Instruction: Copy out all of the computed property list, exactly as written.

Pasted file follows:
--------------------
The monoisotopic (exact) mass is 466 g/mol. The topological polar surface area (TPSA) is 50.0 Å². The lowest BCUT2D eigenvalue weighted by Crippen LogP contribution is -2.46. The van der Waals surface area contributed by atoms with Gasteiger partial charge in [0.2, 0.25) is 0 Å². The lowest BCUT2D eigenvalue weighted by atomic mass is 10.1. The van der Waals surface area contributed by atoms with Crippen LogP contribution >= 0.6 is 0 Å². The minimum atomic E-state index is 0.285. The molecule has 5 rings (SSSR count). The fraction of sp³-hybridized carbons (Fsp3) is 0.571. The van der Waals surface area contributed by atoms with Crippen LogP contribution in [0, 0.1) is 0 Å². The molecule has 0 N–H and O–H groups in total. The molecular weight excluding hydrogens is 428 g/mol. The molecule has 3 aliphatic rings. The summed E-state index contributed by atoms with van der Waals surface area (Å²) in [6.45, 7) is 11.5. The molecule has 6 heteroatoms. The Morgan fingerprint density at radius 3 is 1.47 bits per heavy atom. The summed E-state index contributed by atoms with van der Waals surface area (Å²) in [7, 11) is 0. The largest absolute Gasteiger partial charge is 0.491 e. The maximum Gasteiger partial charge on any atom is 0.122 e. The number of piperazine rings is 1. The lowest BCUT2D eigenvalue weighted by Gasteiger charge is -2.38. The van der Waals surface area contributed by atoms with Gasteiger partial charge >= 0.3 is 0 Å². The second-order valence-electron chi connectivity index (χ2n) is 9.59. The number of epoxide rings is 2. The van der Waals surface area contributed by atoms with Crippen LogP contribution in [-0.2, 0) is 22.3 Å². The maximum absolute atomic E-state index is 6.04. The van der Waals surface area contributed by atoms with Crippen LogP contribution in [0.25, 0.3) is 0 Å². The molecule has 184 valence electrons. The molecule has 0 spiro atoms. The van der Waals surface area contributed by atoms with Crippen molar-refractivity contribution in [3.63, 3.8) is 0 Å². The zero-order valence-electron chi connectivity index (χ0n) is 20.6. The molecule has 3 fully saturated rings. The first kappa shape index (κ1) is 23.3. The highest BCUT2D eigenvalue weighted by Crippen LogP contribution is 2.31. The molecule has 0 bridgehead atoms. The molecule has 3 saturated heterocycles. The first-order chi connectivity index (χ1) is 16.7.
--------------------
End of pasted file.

The monoisotopic (exact) mass is 466 g/mol. The topological polar surface area (TPSA) is 50.0 Å². The lowest BCUT2D eigenvalue weighted by Crippen LogP contribution is -2.46. The van der Waals surface area contributed by atoms with Gasteiger partial charge in [0.2, 0.25) is 0 Å². The lowest BCUT2D eigenvalue weighted by atomic mass is 10.1. The van der Waals surface area contributed by atoms with Crippen LogP contribution >= 0.6 is 0 Å². The minimum atomic E-state index is 0.285. The molecule has 5 rings (SSSR count). The fraction of sp³-hybridized carbons (Fsp3) is 0.571. The van der Waals surface area contributed by atoms with Crippen LogP contribution in [0, 0.1) is 0 Å². The molecule has 0 N–H and O–H groups in total. The molecular weight excluding hydrogens is 428 g/mol. The molecule has 3 aliphatic rings. The summed E-state index contributed by atoms with van der Waals surface area (Å²) in [6.45, 7) is 11.5. The molecule has 6 heteroatoms. The Morgan fingerprint density at radius 3 is 1.47 bits per heavy atom. The summed E-state index contributed by atoms with van der Waals surface area (Å²) in [7, 11) is 0. The largest absolute Gasteiger partial charge is 0.491 e. The maximum Gasteiger partial charge on any atom is 0.122 e. The number of piperazine rings is 1. The lowest BCUT2D eigenvalue weighted by Gasteiger charge is -2.38. The van der Waals surface area contributed by atoms with Gasteiger partial charge >= 0.3 is 0 Å². The second-order valence-electron chi connectivity index (χ2n) is 9.59. The number of epoxide rings is 2. The van der Waals surface area contributed by atoms with Crippen LogP contribution in [-0.2, 0) is 22.3 Å². The maximum absolute atomic E-state index is 6.04. The van der Waals surface area contributed by atoms with Crippen LogP contribution in [0.25, 0.3) is 0 Å². The molecule has 184 valence electrons. The molecule has 0 spiro atoms. The van der Waals surface area contributed by atoms with Crippen molar-refractivity contribution in [3.63, 3.8) is 0 Å². The zero-order valence-electron chi connectivity index (χ0n) is 20.6. The molecule has 3 fully saturated rings. The first kappa shape index (κ1) is 23.3. The highest BCUT2D eigenvalue weighted by Crippen LogP contribution is 2.31. The molecule has 0 bridgehead atoms. The molecule has 3 saturated heterocycles. The first-order chi connectivity index (χ1) is 16.7.